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RESEARCH PAPERS: Jets, Wakes, and Impingment Cooling

Self-Preserving Mixing Properties of Steady Round Nonbuoyant Turbulent Jets in Uniform Crossflows

[+] Author and Article Information
F. J. Diez

Department of Mechanical and Aerospace Engineering, Rutgers, The State University of New Jersey, Piscataway, NJ 08854-8058diez@jove.rutgers.edu

L. P. Bernal, G. M. Faeth

Department of Aerospace Engineering,  The University of Michigan Ann Arbor, Michigan 48109-2140

J. Heat Transfer 127(8), 877-887 (Mar 01, 2005) (11 pages) doi:10.1115/1.1991868 History: Received May 15, 2004; Revised March 01, 2005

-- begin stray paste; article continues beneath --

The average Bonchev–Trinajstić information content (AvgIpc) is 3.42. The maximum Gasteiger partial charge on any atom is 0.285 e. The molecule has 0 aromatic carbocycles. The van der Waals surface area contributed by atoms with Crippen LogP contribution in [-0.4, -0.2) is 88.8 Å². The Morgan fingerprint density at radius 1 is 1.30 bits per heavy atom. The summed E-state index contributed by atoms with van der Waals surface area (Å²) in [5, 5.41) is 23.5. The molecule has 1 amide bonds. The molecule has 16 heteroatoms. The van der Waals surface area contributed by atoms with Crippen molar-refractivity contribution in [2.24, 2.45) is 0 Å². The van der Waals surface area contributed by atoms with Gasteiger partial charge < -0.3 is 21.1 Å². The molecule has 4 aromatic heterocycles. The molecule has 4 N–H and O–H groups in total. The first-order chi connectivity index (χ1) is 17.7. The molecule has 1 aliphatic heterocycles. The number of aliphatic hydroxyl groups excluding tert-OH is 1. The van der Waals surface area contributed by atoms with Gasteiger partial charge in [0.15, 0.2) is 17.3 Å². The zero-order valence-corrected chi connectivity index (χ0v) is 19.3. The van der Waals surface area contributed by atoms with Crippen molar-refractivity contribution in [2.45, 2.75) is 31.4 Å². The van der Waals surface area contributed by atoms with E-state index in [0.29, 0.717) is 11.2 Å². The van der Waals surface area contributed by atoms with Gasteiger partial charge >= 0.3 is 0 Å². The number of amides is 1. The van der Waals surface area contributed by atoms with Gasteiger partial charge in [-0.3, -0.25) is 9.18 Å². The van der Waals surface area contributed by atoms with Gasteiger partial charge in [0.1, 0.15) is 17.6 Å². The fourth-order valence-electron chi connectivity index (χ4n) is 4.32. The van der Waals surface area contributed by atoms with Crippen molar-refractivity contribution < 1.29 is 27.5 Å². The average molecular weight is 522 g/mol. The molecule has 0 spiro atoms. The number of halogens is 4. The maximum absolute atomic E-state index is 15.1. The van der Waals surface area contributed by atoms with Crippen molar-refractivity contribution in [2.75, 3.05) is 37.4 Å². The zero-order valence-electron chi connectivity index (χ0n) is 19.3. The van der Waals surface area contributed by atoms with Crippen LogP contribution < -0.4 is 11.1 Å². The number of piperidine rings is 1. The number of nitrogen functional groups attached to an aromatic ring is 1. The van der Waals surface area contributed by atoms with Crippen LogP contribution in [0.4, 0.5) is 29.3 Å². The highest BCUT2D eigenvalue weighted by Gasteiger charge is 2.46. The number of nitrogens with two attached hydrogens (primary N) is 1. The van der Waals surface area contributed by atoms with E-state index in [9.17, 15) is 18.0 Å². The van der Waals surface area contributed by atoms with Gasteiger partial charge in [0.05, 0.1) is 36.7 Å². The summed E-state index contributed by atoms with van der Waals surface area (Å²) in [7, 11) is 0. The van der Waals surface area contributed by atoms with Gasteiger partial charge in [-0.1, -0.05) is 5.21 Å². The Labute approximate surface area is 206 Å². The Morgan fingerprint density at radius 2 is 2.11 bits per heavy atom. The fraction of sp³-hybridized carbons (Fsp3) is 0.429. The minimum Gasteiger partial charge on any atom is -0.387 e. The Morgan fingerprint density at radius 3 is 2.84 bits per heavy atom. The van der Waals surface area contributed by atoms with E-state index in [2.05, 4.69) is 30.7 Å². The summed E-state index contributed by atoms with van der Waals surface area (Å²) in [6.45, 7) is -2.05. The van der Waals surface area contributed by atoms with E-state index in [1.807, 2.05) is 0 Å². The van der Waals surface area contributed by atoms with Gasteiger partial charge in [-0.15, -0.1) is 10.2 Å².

The self-preserving mixing properties of steady round nonbuoyant turbulent jets in uniform crossflows were investigated experimentally. The experiments involved steady round nonbuoyant fresh water jet sources injected into uniform and steady fresh water crossflows within the windowed test section of a water channel facility. Mean and fluctuating concentrations of source fluid were measured over cross sections of the flow using planar-laser-induced-fluorescence (PLIF). The self-preserving penetration properties of the flow were correlated successfully similar to Diez [ASME J. Heat Transfer, 125, pp. 1046–1057 (2003)] whereas the self-preserving structure properties of the flow were correlated successfully based on scaling analysis due to Fischer [Academic Press, New York, pp. 315–389 (1979)]; both approaches involve assumptions of no-slip convection in the cross stream direction (parallel to the crossflow) and a self-preserving nonbuoyant line puff having a conserved momentum force per unit length that moves in the streamwise direction (parallel to the initial source flow). The self-preserving flow structure consisted of two counter-rotating vortices, with their axes nearly aligned with the crossflow (horizontal) direction, that move away from the source in the streamwise direction due to the action of source momentum. Present measurements extended up to 260 and 440 source diameters from the source in the streamwise and cross stream directions, respectively, and yielded the following results: jet motion in the cross stream direction satisfied the no-slip convection approximation; geometrical features, such as the penetration of flow boundaries and the trajectories of the axes of the counter-rotating vortices, reached self-preserving behavior at streamwise distances greater than 40–50 source diameters from the source; and parameters associated with the structure of the flow, e.g., contours and profiles of mean and fluctuating concentrations of source fluid, reached self-preserving behavior at streamwise (vertical) distances from the source greater than 80 source diameters from the source. The counter-rotating vortex structure of the self-preserving flow was responsible for substantial increases in the rate of mixing of the source fluid with the ambient fluid compared to corresponding axisymmetric flows in still environments, e.g., transverse dimensions in the presence of the self-preserving counter-rotating vortex structure were 2–3 times larger than transverse dimensions in self-preserving axisymmetric flows at comparable conditions.